West, Bush and "Today" show spar over "racist" remark

Wed Nov 10, 2010 7:37pm EST
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LOS ANGELES (Reuters) - Rapper Kanye West on Wednesday complained of being misused in a new TV interview during which he pulled back from a 2005 comment he made that characterized former President George W. Bush as a racist.

But the outspoken rapper, who is known for his socially-conscious lyrics, did not say he was misquoted when the "Today" morning chat show interviewed him. Instead, in a series of Twitter messages, he said the program's co-host Matt Lauer had "tried to force my answers" to questions.

"Today" stood by its interview.

Kanye's tweets and the "Today" reaction, which both stemmed from statements made by Bush in his new White House Memoir "Decision Points," capped one of the more unusual back-and-forth exchanges in U.S. pop culture between the man once considered the most powerful in the world, a celebrity rapper and a television news program.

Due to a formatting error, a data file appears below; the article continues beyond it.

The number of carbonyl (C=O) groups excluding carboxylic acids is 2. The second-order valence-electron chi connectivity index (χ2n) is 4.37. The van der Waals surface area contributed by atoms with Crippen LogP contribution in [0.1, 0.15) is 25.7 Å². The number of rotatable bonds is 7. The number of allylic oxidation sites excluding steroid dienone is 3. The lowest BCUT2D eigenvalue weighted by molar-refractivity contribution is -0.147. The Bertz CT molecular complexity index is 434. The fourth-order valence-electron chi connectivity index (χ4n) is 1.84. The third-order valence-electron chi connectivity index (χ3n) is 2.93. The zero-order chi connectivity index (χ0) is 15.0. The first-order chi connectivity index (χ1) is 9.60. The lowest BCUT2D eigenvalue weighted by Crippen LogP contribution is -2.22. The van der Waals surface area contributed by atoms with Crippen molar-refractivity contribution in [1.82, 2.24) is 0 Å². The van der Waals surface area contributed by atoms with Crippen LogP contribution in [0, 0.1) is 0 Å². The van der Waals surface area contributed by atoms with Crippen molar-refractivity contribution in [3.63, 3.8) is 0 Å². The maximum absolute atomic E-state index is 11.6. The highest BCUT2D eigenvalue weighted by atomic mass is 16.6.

The three-way verbal sparring began when Bush hit the promotional circuit for "Decision Points" and was asked about passages that address comments West made on a television fund-raiser for victims of Hurricane Katrina. On the program West said "George Bush doesn't care about black people."

In the book and in his own interview earlier this week on "Today," Bush told Lauer the comment upset him. "He called me a racist...I didn't appreciate it then. I don't appreciate it now."

"Today" then pursued an interview with West, which will air on Thursday, November 11. When asked by Lauer about those past comments, West seemed to soften his stance about the former president.

"I would tell George Bush in my moment of frustration that I didn't have the grounds to call him a racist. But I believe that in a situation of high emotion, like that, we as human beings don't always choose the right words," he said.

On Wednesday, Bush responded by saying, "I appreciate that. It wasn't just Kanye West who was talking like that during Katrina. I cited him as an example. I cited others as an example as well. And, I appreciate that."   Continued...